Someone drove across your lawn, and it might have been you. Now your lawn has big tire ruts and it needs immediate repair. If your ruts happen during the winter when the lawn is dormant, you may want to wait until early spring to refill the ruts with top soil, knock down the edges and reseed at the same time you would normally seed your lawn. If you have ruts in a gorgeous summer lawn, an immediate repair may be a better choice.
Rake the sides of the ruts from the grass toward the middle of the rut. Use a garden shovel to even out holes or dips.
Add topsoil along the entire rut, and rake the top soil in. Allow for the depth of the sod you will replace.
Cut sod from a less visible portion of your lawn using a sod knife and transfer shovel. Press the sod into the repaired ruts so that the new lawn blends with the old lawn. Water in your sod, and keep all foot traffic off that part of the lawn for 2 to 3 weeks until the sod roots into the soil.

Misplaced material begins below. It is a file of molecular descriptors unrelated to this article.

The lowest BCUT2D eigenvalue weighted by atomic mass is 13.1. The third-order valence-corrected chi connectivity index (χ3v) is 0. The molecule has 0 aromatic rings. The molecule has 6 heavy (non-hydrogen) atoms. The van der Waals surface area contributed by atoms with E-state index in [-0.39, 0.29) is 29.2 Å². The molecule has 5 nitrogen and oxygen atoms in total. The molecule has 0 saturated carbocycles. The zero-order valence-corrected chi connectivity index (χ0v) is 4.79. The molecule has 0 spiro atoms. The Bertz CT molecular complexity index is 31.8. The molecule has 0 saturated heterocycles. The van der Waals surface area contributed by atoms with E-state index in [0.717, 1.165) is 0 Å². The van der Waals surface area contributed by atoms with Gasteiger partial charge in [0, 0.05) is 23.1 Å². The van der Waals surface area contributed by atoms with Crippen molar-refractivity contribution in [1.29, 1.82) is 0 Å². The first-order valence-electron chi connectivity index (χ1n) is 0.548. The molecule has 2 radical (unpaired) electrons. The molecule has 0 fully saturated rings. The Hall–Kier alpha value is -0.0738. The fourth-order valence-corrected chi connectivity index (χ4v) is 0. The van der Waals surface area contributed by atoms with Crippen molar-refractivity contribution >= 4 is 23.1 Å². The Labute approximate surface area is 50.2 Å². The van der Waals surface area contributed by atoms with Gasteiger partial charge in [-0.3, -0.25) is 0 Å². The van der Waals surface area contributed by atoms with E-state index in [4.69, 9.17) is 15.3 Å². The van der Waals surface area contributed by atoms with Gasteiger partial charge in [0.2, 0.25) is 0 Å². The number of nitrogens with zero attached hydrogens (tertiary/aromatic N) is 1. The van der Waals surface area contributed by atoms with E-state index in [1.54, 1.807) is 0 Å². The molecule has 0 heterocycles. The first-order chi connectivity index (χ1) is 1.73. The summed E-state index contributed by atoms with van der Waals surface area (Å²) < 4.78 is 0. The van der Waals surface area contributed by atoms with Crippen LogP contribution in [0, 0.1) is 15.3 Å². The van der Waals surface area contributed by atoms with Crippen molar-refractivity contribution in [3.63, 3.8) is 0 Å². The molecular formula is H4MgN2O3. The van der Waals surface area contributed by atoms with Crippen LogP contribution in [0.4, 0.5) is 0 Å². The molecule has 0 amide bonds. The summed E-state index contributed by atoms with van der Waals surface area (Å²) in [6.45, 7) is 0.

Things You Will Need
- Garden rake
- Garden shovel
- Top soil
- Transfer shovel
- Heavy duty sod knife
- Repeated tire ruts may require tilling the soil if it compacts and hardens. Consider installing landscaping that will prevent vehicles from accessing the lawn.
- Plant St. Augustine Grass Sod
- Replace Rainbird Sprinklers
- Repair Lawns With a Grass Seed, Sand & Soil Mixture
- Plant a Lawn From Scratch
- Fix Driveway Ruts
- Care for New Sod
- Fix an Uneven Lawn
- Prepare Bermuda Grass for Spring
- Plant Winter Rye Grass in California
- Keep Zoysia Grass Out of Flowerbeds
- Repair a Settling Sidewalk
- Prepare a Lawn for Grass Seed